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DOHA: The revised licensing rules of the Supreme Education Council (SEC) have made it mandatory for private schools to reserve at least 25 percent of their seats for Qatari students.
This is one of the many conditions for obtaining a licence for a new school. The rule, however, does not apply to the “community schools.” The SEC will start receiving applications to open new private schools from Sunday. Applications may be submitted until the end of December.
“The Qatari Students should not be less than 25 percent of the total number of students in the school, except for community schools,” says a document about the licensing rules posted on the SEC website. This has been mentioned among the “general conditions” for obtaining a licence.
This is arguably the first time the SEC is fixing a mandatory target for private schools for enrolling Qatari students and many have doubts how this could be effectively implemented.
“The categorization of schools has always been problematic. The term community school is not clearly defined. If the rule applies to only international schools, the SEC must say it clearly,” said a Qatari citizen.
“To achieve this 25 percent target, many Qatari students from Independent schools will have to be moved to private schools. If a school does not find enough Qatari applicants, how would it meet this requirement? And how can this be made a pre-condition for obtaining a licence?,” he wondered.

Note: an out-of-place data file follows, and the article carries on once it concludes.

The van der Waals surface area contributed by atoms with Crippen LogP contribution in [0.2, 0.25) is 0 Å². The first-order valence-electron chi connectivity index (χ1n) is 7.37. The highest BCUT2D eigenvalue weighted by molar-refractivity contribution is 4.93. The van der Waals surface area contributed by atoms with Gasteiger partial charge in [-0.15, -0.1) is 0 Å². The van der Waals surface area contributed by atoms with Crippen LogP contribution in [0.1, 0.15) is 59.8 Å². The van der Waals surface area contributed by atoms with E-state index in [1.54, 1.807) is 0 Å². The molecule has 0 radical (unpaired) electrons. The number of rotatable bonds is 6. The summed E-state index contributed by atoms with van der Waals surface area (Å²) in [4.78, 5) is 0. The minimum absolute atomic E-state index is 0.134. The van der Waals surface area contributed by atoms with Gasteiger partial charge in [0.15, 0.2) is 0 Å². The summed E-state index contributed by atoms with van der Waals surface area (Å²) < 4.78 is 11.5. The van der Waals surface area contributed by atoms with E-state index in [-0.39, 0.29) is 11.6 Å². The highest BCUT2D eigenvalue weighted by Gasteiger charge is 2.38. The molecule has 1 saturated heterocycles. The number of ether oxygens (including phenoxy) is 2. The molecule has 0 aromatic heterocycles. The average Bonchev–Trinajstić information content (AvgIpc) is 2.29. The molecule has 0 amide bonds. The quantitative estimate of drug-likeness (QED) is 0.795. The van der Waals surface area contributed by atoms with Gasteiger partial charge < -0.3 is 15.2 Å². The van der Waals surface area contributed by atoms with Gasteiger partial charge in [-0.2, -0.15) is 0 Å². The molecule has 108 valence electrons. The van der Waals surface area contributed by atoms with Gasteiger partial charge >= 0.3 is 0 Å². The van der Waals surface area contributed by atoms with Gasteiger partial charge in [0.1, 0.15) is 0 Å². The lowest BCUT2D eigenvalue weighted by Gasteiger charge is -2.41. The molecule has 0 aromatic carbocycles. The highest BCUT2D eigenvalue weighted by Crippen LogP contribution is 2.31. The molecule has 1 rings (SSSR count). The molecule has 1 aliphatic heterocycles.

According to the regulations, the school seeking a licence must also implement the “Qatari curriculum standards or accredited international curriculum standards.”
Schools that implement accredited international curriculum standards should allocate weekly hours to teach Arabic language and Islamic studies to Muslim students in the school and Qatari history to all students according to national standards.
The school building must be far from shops and public, industrial and commercial areas that affect the educational mission of the school. It must fully comply with the security, safety and health requirements, and meet regulations of the Civil Defence Department.
The school should provide enough water coolers, that should be properly maintained and kept away from the toilets. The school toilets should be adequate and built according to the regulations, and should be well-ventilated and far from classrooms.
The school should have furniture and equipment necessary to facilitate learning and teaching suitable for the ages of the students, in addition to writing boards, teaching tools, monitors, electronic and computer devices, as well as computer and science laboratories, sport facilities and a cafeteria that complies with the health requirements.